Although I've not watched NASCAR races for a few years, as I recall Jonathon Seidl is right: there is a tradition of referring to races by the track rather than the sponsor.
Who ever refers to the Food City 500? Ads in Food City supermarkets do. Local people talk about "Race Week" and "the race" and "Bristol." I've heard neighbors get as specific as "The Speedway," when talking about the Bristol race. Outside the store, I don't hear "the Food City 500."
Jason Howerton reports on NASCAR fans who have no problem with a race being sponsored by the National Rifle Association...
As I recall--years ago, when NASCAR was a smaller enterprise--fans don't care what sponsors a race. Back when I was watching races, there were the Winston Cup and the Busch Cup. Named for towns or families? Er, ah, not exactly. And I thought these official names were pretty ironic because successful racers are not smokers or heavy drinkers. Racers who even drink too much beer or soda pop tend to dehydrate and wash out during a long, hot race. How can you name an athletic event after a product serious athletes don't use? But nobody protested. People chuckled. Some race fans did smoke cigarettes and drink beer. The ones I knew didn't. If cigarettes and beer are not large parts of your life, you think of "Winston" and "Busch" as names of families, whether that's what corporate sponsors intend or not.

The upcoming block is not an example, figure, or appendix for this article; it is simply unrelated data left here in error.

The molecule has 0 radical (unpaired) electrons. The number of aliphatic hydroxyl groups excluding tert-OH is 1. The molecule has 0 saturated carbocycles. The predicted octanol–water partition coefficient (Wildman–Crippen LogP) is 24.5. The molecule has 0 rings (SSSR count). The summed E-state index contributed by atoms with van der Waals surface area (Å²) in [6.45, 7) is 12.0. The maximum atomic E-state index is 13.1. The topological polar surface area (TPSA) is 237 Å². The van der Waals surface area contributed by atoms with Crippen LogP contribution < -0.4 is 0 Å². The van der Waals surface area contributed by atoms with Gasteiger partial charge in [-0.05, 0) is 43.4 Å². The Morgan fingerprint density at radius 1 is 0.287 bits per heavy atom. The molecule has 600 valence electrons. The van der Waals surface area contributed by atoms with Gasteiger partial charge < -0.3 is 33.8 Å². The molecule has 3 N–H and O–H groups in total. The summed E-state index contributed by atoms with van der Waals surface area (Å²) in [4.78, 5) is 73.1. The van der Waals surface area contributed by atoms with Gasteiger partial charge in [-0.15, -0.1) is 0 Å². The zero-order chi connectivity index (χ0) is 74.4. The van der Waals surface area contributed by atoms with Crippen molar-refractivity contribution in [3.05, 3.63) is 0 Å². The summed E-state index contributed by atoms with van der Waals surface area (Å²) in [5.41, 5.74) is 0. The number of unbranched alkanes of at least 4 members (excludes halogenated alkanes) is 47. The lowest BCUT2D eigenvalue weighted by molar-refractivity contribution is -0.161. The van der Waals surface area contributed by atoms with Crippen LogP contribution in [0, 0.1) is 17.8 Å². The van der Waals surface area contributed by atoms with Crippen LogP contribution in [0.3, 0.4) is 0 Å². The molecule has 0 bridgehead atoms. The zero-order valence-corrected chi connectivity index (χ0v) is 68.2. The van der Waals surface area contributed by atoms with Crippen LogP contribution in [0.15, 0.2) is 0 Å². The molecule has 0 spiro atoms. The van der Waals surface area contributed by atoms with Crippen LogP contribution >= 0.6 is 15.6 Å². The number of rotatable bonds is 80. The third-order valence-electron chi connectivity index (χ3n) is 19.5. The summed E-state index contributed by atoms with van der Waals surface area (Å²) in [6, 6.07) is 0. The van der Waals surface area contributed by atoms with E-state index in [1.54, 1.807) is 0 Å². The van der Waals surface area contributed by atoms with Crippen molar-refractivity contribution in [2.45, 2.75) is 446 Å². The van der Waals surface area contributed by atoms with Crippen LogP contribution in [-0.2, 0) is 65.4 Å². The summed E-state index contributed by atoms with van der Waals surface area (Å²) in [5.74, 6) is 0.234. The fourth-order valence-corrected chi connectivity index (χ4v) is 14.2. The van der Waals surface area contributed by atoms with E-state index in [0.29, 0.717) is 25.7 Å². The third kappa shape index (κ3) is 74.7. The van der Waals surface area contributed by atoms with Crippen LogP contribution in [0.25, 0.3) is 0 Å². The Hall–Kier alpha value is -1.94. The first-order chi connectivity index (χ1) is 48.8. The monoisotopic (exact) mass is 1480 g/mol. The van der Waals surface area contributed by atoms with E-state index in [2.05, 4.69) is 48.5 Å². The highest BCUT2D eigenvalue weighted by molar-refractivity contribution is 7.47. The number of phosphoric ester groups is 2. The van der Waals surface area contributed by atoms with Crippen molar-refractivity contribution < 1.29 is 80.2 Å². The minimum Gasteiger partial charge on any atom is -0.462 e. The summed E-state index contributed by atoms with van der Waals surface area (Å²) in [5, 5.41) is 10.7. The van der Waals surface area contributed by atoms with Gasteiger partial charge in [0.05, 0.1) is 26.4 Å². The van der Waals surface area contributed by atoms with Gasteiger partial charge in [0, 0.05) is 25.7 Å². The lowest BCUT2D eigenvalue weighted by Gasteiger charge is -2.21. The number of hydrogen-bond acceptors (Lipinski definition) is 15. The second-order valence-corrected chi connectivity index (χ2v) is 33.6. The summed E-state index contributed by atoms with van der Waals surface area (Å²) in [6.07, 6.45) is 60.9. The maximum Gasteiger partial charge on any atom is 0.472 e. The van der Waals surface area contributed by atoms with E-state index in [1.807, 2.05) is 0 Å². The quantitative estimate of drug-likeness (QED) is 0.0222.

Oh, well...sports have a way of being good for a laugh. A headline that turned up in today's e-mail: "Danica Patrick says Martinsville shows she knows how to drive a car." Er. Uh. There was doubt about that?
Note: she said "Martinsville." Who sponsors the Martinsville race? I've forgotten, if I ever knew. I remember that Martinsville is the name of a track.
Showing my age here...I did not remember Fort Worth being part of the circuit. So it was worth scrolling down quickly through Jonathon Seidl's photo series. Different track, but many things about a NASCAR race haven't changed.
Are they really "deafening"? Yes--especially at Bristol, where the track's so short that your ears never really get a break from the roar of the engines. It's normal and acceptable to wear ear plugs.